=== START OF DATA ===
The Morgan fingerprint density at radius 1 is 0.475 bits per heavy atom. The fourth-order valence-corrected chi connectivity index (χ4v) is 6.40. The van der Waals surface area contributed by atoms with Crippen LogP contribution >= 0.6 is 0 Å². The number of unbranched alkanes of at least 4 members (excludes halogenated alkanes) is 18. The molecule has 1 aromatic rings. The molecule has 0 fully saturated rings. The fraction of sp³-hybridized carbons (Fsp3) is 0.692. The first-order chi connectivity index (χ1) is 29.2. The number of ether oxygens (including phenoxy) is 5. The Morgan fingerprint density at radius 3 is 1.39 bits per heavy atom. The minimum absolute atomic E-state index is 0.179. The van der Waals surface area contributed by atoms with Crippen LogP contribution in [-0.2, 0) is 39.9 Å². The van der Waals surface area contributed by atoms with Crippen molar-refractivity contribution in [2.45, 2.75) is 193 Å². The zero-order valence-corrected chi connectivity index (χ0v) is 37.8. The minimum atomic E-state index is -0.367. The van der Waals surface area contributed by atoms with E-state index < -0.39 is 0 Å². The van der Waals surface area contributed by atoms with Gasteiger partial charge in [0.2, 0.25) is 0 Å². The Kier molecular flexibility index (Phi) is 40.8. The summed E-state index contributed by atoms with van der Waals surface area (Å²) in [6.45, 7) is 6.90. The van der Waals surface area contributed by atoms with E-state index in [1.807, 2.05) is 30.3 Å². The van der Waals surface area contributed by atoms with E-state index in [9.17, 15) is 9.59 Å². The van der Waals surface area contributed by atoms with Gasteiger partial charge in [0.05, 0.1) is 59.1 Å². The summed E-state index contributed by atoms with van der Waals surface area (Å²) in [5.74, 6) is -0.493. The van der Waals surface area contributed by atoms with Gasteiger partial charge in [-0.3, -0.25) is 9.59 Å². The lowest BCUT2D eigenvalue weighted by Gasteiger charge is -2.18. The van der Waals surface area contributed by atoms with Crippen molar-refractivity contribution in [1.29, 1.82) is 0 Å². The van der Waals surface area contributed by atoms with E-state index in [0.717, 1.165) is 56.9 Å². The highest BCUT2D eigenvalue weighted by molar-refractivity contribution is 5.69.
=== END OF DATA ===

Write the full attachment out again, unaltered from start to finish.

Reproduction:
The Morgan fingerprint density at radius 1 is 0.475 bits per heavy atom. The fourth-order valence-corrected chi connectivity index (χ4v) is 6.40. The van der Waals surface area contributed by atoms with Crippen LogP contribution >= 0.6 is 0 Å². The number of unbranched alkanes of at least 4 members (excludes halogenated alkanes) is 18. The molecule has 1 aromatic rings. The molecule has 0 fully saturated rings. The fraction of sp³-hybridized carbons (Fsp3) is 0.692. The first-order chi connectivity index (χ1) is 29.2. The number of ether oxygens (including phenoxy) is 5. The Morgan fingerprint density at radius 3 is 1.39 bits per heavy atom. The minimum absolute atomic E-state index is 0.179. The van der Waals surface area contributed by atoms with Crippen LogP contribution in [-0.2, 0) is 39.9 Å². The van der Waals surface area contributed by atoms with Crippen molar-refractivity contribution in [2.45, 2.75) is 193 Å². The zero-order valence-corrected chi connectivity index (χ0v) is 37.8. The minimum atomic E-state index is -0.367. The van der Waals surface area contributed by atoms with E-state index < -0.39 is 0 Å². The van der Waals surface area contributed by atoms with Gasteiger partial charge in [0.2, 0.25) is 0 Å². The Kier molecular flexibility index (Phi) is 40.8. The summed E-state index contributed by atoms with van der Waals surface area (Å²) in [6.45, 7) is 6.90. The van der Waals surface area contributed by atoms with E-state index in [1.807, 2.05) is 30.3 Å². The van der Waals surface area contributed by atoms with E-state index in [9.17, 15) is 9.59 Å². The van der Waals surface area contributed by atoms with Gasteiger partial charge in [0.05, 0.1) is 59.1 Å². The summed E-state index contributed by atoms with van der Waals surface area (Å²) in [5.74, 6) is -0.493. The van der Waals surface area contributed by atoms with Gasteiger partial charge in [-0.3, -0.25) is 9.59 Å². The lowest BCUT2D eigenvalue weighted by Gasteiger charge is -2.18. The van der Waals surface area contributed by atoms with Crippen molar-refractivity contribution in [1.29, 1.82) is 0 Å². The van der Waals surface area contributed by atoms with E-state index in [0.717, 1.165) is 56.9 Å². The highest BCUT2D eigenvalue weighted by molar-refractivity contribution is 5.69.